Quantum mechanics will enable powerful applications due to the emergence of new quantum technologies such as the quantum computer. While such a device will likely provide ground breaking commercial and national security applications due to the existence of powerful algorithms, its existence will revolutionize modern day science by allowing true quantum simulations of systems that may be modelled classically only insufficiently due to an in-principle limitation of current computer technology. Recent progress in experiments with trapped single atomic ions shows that it should be possible to build a quantum computer using this technology.
A major challenge is the scaling of already existing technology beyond a token number of quantum bits. This research will address the manipulation of single atoms in complicated arrays as an architecture for a quantum computer and furthermore, will aim to allow for unprecedented motional control of a large number of single atoms inside such arrays. Single atomic ions will be trapped using electric fields, shuttled inside a complicated array of trap electrodes and manipulated using laser beams.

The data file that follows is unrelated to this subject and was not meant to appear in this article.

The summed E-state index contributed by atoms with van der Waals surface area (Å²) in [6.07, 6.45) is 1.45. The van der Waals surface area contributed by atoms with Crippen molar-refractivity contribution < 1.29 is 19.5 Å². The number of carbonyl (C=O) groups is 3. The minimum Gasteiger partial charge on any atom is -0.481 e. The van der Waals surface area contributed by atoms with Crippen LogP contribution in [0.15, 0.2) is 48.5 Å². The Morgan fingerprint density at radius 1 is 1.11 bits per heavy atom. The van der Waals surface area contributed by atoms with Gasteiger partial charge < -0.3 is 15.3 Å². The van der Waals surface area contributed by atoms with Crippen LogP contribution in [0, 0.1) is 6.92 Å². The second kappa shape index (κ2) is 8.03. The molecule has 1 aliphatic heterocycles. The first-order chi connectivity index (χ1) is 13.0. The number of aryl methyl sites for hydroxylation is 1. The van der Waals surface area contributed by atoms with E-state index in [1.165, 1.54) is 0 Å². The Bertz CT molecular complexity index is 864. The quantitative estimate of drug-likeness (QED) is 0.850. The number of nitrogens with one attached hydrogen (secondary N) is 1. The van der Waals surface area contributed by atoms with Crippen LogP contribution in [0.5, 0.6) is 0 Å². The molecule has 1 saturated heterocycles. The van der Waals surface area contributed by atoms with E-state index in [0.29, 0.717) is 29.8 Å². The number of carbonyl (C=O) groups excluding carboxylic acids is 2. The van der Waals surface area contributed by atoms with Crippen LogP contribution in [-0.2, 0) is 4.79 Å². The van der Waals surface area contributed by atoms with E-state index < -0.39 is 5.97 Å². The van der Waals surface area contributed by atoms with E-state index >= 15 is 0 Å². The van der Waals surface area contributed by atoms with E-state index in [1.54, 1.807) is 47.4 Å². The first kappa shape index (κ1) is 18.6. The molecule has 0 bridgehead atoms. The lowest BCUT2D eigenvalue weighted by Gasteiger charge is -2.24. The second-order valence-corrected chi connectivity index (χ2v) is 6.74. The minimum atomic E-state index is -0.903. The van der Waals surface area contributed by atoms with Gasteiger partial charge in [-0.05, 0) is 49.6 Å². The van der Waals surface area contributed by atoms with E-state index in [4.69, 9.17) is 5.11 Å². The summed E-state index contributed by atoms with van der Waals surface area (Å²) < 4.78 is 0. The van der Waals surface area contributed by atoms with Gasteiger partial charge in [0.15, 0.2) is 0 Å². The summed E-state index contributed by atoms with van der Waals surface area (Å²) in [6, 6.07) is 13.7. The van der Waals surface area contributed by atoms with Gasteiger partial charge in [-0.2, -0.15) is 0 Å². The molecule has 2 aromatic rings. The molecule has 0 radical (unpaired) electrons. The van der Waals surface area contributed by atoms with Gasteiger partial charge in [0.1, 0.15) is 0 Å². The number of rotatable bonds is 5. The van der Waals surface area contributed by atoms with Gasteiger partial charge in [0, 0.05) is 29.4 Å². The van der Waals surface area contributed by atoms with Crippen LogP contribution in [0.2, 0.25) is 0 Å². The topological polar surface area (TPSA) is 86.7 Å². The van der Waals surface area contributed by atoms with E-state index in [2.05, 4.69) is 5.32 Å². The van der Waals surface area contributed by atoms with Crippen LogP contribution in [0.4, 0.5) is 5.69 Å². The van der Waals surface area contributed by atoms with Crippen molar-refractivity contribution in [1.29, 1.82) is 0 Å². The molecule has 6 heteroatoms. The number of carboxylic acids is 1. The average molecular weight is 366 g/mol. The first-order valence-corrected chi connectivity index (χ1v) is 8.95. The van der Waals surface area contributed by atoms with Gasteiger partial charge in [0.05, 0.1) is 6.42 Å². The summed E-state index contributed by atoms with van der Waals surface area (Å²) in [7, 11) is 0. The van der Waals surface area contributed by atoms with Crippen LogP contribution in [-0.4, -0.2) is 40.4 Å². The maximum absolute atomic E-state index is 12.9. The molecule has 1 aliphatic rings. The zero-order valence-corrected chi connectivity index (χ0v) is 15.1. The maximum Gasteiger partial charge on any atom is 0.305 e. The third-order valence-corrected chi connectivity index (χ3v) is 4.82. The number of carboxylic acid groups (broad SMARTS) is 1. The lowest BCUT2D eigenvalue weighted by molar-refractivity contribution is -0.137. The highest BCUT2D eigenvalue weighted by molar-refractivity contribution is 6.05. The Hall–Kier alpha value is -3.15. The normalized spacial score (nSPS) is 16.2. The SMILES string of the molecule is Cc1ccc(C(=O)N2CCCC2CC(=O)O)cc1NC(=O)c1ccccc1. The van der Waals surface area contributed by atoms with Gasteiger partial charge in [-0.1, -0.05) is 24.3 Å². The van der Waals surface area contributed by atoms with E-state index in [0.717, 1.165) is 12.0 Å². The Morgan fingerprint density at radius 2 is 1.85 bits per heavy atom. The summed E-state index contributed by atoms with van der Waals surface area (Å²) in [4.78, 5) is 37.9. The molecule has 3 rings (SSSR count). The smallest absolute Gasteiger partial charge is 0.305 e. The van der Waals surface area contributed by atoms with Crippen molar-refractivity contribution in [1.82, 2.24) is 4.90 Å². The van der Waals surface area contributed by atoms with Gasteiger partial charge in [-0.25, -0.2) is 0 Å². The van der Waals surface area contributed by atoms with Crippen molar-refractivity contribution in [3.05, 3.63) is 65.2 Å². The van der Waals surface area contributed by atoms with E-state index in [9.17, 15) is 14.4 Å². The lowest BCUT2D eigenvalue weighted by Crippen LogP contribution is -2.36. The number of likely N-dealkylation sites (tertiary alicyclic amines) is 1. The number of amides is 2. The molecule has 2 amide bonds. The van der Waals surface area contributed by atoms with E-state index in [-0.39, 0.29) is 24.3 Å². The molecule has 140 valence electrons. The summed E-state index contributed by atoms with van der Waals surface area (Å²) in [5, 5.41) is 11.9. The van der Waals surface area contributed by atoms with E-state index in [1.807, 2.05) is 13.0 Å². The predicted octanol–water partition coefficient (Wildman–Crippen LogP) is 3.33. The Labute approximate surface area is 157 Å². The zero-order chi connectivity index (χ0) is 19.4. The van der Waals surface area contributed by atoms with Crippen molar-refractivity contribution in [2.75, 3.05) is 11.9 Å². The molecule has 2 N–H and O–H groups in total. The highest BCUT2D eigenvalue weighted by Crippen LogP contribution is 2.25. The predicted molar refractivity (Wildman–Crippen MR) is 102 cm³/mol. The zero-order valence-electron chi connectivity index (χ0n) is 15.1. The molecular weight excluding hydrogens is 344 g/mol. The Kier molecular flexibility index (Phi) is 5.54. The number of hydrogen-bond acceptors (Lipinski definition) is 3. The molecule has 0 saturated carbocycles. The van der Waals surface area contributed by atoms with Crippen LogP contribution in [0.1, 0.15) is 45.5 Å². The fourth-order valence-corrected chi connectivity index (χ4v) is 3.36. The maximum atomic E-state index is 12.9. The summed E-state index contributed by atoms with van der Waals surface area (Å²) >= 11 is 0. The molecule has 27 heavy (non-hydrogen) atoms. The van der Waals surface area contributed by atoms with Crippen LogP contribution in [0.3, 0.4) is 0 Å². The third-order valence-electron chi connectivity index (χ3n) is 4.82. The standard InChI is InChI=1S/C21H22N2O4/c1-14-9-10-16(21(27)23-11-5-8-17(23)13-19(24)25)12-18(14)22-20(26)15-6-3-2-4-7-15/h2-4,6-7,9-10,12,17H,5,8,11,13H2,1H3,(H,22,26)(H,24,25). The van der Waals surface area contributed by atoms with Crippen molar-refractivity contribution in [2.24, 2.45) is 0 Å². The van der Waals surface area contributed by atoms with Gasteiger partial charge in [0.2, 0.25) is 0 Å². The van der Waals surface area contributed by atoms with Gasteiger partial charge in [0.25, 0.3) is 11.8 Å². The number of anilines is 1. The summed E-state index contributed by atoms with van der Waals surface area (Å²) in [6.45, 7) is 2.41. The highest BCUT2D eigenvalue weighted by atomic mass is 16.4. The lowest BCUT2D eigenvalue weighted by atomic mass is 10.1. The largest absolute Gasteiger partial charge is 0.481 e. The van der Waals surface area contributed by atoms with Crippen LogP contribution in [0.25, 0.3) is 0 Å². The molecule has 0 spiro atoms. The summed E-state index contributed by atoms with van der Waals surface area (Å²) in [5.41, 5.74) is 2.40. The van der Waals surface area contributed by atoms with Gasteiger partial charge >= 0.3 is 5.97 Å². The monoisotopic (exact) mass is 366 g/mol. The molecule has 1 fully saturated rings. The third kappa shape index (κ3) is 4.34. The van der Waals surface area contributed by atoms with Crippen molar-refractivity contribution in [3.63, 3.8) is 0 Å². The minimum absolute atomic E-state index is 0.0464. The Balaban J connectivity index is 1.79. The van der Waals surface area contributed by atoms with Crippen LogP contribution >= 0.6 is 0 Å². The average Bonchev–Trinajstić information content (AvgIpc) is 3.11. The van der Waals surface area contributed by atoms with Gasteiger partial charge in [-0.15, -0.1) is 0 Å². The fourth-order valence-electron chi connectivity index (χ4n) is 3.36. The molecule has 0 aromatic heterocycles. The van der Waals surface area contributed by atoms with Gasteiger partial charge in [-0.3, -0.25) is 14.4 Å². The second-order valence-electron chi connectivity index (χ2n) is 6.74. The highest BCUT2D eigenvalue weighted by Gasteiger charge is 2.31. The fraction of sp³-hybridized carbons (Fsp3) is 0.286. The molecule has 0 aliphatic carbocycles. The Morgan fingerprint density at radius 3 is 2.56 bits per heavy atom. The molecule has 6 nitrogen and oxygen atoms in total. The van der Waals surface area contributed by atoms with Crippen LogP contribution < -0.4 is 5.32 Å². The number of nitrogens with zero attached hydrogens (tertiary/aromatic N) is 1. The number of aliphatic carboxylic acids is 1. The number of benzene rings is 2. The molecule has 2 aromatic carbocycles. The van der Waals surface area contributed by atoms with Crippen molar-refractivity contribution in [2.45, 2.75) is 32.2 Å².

We will develop architectures for the implementation of an ion trap quantum computer by developing nano- and micro-fabricated structures using techniques from micro-electromechanical device engineering. We will develop techniques to retain and control atoms during shuttling operations along complicated paths inside the array and we will develop protocols to control a large number of quantum bits in such arrays. We will also develop optimised ion trap geometries that allow for simple transport of atomic ions in multi-dimensional arrays.
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